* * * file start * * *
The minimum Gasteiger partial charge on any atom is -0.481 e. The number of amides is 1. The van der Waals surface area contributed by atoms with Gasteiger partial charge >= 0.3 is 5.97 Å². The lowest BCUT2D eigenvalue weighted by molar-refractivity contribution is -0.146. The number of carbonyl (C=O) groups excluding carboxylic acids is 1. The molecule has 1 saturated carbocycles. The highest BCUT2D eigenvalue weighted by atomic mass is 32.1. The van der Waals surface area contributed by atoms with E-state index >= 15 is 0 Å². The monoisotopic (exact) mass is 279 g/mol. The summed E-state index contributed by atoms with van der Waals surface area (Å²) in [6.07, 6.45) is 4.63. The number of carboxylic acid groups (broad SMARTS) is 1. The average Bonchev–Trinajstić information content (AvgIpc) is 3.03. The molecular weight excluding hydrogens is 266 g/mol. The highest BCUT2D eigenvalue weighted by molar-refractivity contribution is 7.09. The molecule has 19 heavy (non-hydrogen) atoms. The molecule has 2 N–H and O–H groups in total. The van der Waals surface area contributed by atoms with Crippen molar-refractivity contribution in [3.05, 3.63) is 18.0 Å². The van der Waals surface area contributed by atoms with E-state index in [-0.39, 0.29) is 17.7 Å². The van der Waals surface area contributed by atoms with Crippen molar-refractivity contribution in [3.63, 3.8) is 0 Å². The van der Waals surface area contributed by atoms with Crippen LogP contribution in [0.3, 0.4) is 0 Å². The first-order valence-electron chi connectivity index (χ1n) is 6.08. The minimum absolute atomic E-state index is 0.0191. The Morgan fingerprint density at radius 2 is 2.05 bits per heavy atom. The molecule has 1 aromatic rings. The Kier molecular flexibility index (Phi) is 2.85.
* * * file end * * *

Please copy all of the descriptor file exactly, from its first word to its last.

The minimum Gasteiger partial charge on any atom is -0.481 e. The number of amides is 1. The van der Waals surface area contributed by atoms with Gasteiger partial charge >= 0.3 is 5.97 Å². The lowest BCUT2D eigenvalue weighted by molar-refractivity contribution is -0.146. The number of carbonyl (C=O) groups excluding carboxylic acids is 1. The molecule has 1 saturated carbocycles. The highest BCUT2D eigenvalue weighted by atomic mass is 32.1. The van der Waals surface area contributed by atoms with E-state index >= 15 is 0 Å². The monoisotopic (exact) mass is 279 g/mol. The summed E-state index contributed by atoms with van der Waals surface area (Å²) in [6.07, 6.45) is 4.63. The number of carboxylic acid groups (broad SMARTS) is 1. The average Bonchev–Trinajstić information content (AvgIpc) is 3.03. The molecular weight excluding hydrogens is 266 g/mol. The highest BCUT2D eigenvalue weighted by molar-refractivity contribution is 7.09. The molecule has 19 heavy (non-hydrogen) atoms. The molecule has 2 N–H and O–H groups in total. The van der Waals surface area contributed by atoms with Crippen molar-refractivity contribution in [3.05, 3.63) is 18.0 Å². The van der Waals surface area contributed by atoms with E-state index in [-0.39, 0.29) is 17.7 Å². The van der Waals surface area contributed by atoms with Crippen molar-refractivity contribution in [3.63, 3.8) is 0 Å². The van der Waals surface area contributed by atoms with Crippen LogP contribution in [0.3, 0.4) is 0 Å². The first-order valence-electron chi connectivity index (χ1n) is 6.08. The minimum absolute atomic E-state index is 0.0191. The Morgan fingerprint density at radius 2 is 2.05 bits per heavy atom. The molecule has 1 aromatic rings. The Kier molecular flexibility index (Phi) is 2.85.